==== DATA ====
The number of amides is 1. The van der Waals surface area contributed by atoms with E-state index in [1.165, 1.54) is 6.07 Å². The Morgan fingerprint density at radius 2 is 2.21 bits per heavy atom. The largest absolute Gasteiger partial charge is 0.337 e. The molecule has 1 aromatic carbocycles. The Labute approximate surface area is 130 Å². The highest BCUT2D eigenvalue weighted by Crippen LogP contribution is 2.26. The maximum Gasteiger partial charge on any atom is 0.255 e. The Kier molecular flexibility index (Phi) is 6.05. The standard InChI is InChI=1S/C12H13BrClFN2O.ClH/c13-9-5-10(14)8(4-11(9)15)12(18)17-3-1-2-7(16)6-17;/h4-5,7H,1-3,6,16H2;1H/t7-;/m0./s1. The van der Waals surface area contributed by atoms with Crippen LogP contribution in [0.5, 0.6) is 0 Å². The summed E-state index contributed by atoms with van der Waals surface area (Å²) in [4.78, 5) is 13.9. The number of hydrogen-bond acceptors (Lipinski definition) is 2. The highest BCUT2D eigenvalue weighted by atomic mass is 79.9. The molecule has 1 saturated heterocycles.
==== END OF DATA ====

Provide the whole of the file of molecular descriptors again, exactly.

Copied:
The number of amides is 1. The van der Waals surface area contributed by atoms with E-state index in [1.165, 1.54) is 6.07 Å². The Morgan fingerprint density at radius 2 is 2.21 bits per heavy atom. The largest absolute Gasteiger partial charge is 0.337 e. The molecule has 1 aromatic carbocycles. The Labute approximate surface area is 130 Å². The highest BCUT2D eigenvalue weighted by Crippen LogP contribution is 2.26. The maximum Gasteiger partial charge on any atom is 0.255 e. The Kier molecular flexibility index (Phi) is 6.05. The standard InChI is InChI=1S/C12H13BrClFN2O.ClH/c13-9-5-10(14)8(4-11(9)15)12(18)17-3-1-2-7(16)6-17;/h4-5,7H,1-3,6,16H2;1H/t7-;/m0./s1. The van der Waals surface area contributed by atoms with Crippen LogP contribution in [0.5, 0.6) is 0 Å². The summed E-state index contributed by atoms with van der Waals surface area (Å²) in [4.78, 5) is 13.9. The number of hydrogen-bond acceptors (Lipinski definition) is 2. The highest BCUT2D eigenvalue weighted by atomic mass is 79.9. The molecule has 1 saturated heterocycles.